Identity shifts to embrace multilingualism

Identity shifts to embrace multilingualism

Language is a window into culture and identity which often shapes the way we perceive the world. The story we share today is an original perspective on bilingual upbringing and the choices made to pass on parents’ language(s) and culture to their children. In this chapter of our Parents’ Feelings Matter series, we share Maria’s experience, challenges and strategies to nurture a multilingual family.

Maria's Unique Path

Born in Spain, Maria’s family moved to the US shortly after. When she was 10, she moved back to Spain, finally settling in Dublin as an adult. As a result of her family’s background and geographical shifts, her childhood was a rich blend of Spanish and English. This cross-cultural experience offered Maria a unique perspective, infusing fluency in both languages and fostering a profound attachment to English.

A Tug of War: Language and Identity

While Maria’s fluency in both languages was unquestionable, her relationship with them was nuanced. English, her chosen language of connection, was a constant presence, nurtured by interactions with extended family and her education. Spanish, though native, found itself in a more complex space—utilitarian and occasionally rejected. This intricate dance between languages shaped not only Maria’s personality, but also her decision-making as a parent.

The Decision to Pass on Heritage

Maria’s journey into parenthood presented an unexpected twist. Initially inclined to raise her children solely in English, her move to Dublin—a predominantly English-speaking environment—prompted her to reconsider. She made a conscious shift to preserve her Spanish heritage, passing it on to her children. Moreover, Maria’s extended family’s expectation to pass on Spanish highlighted the significance of heritage languages in bridging family connections and cultural bonds.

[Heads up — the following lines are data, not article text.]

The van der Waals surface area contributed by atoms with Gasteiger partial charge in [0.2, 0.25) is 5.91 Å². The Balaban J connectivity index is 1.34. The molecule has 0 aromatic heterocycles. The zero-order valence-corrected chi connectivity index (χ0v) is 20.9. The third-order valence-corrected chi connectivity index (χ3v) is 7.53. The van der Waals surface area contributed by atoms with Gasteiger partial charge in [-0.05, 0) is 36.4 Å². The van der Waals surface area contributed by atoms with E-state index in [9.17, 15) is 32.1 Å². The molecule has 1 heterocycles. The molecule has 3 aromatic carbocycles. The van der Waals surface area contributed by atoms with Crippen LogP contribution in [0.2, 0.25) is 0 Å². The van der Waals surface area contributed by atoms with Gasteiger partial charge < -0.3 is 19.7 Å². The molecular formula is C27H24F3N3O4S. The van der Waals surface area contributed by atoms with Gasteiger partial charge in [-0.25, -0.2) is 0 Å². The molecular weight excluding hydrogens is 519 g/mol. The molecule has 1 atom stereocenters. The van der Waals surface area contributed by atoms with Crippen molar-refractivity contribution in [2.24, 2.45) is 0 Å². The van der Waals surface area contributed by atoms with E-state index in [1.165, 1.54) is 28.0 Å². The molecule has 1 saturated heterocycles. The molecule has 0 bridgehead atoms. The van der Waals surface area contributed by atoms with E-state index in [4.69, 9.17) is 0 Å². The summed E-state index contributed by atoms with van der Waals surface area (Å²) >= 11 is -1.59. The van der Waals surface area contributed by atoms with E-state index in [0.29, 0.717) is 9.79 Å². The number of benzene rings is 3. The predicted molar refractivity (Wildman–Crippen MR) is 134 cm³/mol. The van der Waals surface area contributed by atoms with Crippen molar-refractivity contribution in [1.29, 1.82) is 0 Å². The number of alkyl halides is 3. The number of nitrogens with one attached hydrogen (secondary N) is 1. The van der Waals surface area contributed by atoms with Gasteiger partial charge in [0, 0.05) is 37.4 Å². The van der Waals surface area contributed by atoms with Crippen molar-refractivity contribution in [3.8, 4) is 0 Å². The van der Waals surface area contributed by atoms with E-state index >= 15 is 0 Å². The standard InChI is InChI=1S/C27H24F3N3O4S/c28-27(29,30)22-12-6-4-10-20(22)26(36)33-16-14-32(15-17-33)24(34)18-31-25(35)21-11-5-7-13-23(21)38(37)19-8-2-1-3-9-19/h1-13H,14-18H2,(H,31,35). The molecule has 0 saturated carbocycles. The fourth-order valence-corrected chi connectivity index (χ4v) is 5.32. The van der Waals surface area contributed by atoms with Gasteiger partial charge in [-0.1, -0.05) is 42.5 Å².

It was sort of a chore at the start when my daughter was a baby and I remember I switched a lot. When she couldn't really understand, I remember saying a lot of things in English. And when she was starting to get a little more aware, I decided to make an effort. It had to be all Spanish and now I don't even think about it, it feels very natural.

Confronting Societal Biases and Myths

Maria’s narrative sheds light on popular misconceptions that often influence multilingual parenting decisions. Such as the myth that introducing multiple languages to children leads to confusion and interferes with the achievement of proficiency

There are all these myths and misconceptions. Despite my own experience, I feared them as well. They really put the fear in me at the start. People say [that children will] speak later on, they will not be as proficient as monolinguals and you're gonna have to probably put them in speech therapy, they're gonna be confused. That's a big one. [...] And I actually experience the complete opposite growing up bilingual.

Maria confronted these misbeliefs head-on, determined to provide her children with the gift of languages.

I think when they get older, I might incorporate a little bit more English, just for my sake. I’ve been keeping a little journal since I was pregnant with them to sort of document the pregnancy, their first years and things like that. It's like a diary I'm keeping for them when they're a little bit older. And I keep that in English. I think that will be maybe a bit strange for them to see me as not only a Spanish speaker but an English speaker.

Maria’s journey shows the great lengths parents go, to pass on their heritage and enrich their children’s lives. Sometimes, as in Maria’s case, it requires a conscious shift in identity, a redefinition of roles and a commitment to weaving languages into the fabric of family life. If you feel you need support in navigating the challenges of raising a bilingual child, Mother Tongues can help. You can browse our free resources online and also book a one-to-one consultation with Dr Francesca La Morgia, a national expert in children’s multilingualism.

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